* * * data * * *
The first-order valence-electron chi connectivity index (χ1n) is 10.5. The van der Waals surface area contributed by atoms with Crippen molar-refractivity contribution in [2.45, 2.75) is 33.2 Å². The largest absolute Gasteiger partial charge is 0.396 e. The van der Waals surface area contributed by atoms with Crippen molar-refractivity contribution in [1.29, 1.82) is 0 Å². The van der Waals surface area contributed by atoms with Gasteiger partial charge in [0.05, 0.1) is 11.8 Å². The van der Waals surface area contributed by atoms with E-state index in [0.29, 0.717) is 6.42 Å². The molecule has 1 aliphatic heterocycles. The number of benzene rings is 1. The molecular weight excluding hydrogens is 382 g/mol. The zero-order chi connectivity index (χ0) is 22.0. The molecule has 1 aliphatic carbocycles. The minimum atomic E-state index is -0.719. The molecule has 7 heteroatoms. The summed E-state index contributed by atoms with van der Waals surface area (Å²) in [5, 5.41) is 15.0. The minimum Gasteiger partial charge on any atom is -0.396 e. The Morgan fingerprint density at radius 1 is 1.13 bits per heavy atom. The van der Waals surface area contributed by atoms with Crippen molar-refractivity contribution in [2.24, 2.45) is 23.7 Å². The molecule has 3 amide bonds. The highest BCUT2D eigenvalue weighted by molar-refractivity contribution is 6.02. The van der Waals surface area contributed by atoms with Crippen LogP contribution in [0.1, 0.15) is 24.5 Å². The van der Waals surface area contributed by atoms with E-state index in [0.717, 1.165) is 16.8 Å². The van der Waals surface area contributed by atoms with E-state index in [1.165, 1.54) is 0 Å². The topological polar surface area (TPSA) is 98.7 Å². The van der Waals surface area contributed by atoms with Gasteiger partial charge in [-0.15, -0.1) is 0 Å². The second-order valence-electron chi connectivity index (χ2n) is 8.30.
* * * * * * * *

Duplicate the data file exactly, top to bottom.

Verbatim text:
The first-order valence-electron chi connectivity index (χ1n) is 10.5. The van der Waals surface area contributed by atoms with Crippen molar-refractivity contribution in [2.45, 2.75) is 33.2 Å². The largest absolute Gasteiger partial charge is 0.396 e. The van der Waals surface area contributed by atoms with Crippen molar-refractivity contribution in [1.29, 1.82) is 0 Å². The van der Waals surface area contributed by atoms with Gasteiger partial charge in [0.05, 0.1) is 11.8 Å². The van der Waals surface area contributed by atoms with E-state index in [0.29, 0.717) is 6.42 Å². The molecule has 1 aliphatic heterocycles. The number of benzene rings is 1. The molecular weight excluding hydrogens is 382 g/mol. The zero-order chi connectivity index (χ0) is 22.0. The molecule has 1 aliphatic carbocycles. The minimum atomic E-state index is -0.719. The molecule has 7 heteroatoms. The summed E-state index contributed by atoms with van der Waals surface area (Å²) in [5, 5.41) is 15.0. The minimum Gasteiger partial charge on any atom is -0.396 e. The Morgan fingerprint density at radius 1 is 1.13 bits per heavy atom. The van der Waals surface area contributed by atoms with Crippen molar-refractivity contribution in [2.24, 2.45) is 23.7 Å². The molecule has 3 amide bonds. The highest BCUT2D eigenvalue weighted by molar-refractivity contribution is 6.02. The van der Waals surface area contributed by atoms with Crippen LogP contribution in [0.1, 0.15) is 24.5 Å². The van der Waals surface area contributed by atoms with E-state index in [0.717, 1.165) is 16.8 Å². The van der Waals surface area contributed by atoms with E-state index in [1.165, 1.54) is 0 Å². The topological polar surface area (TPSA) is 98.7 Å². The van der Waals surface area contributed by atoms with Gasteiger partial charge in [-0.15, -0.1) is 0 Å². The second-order valence-electron chi connectivity index (χ2n) is 8.30.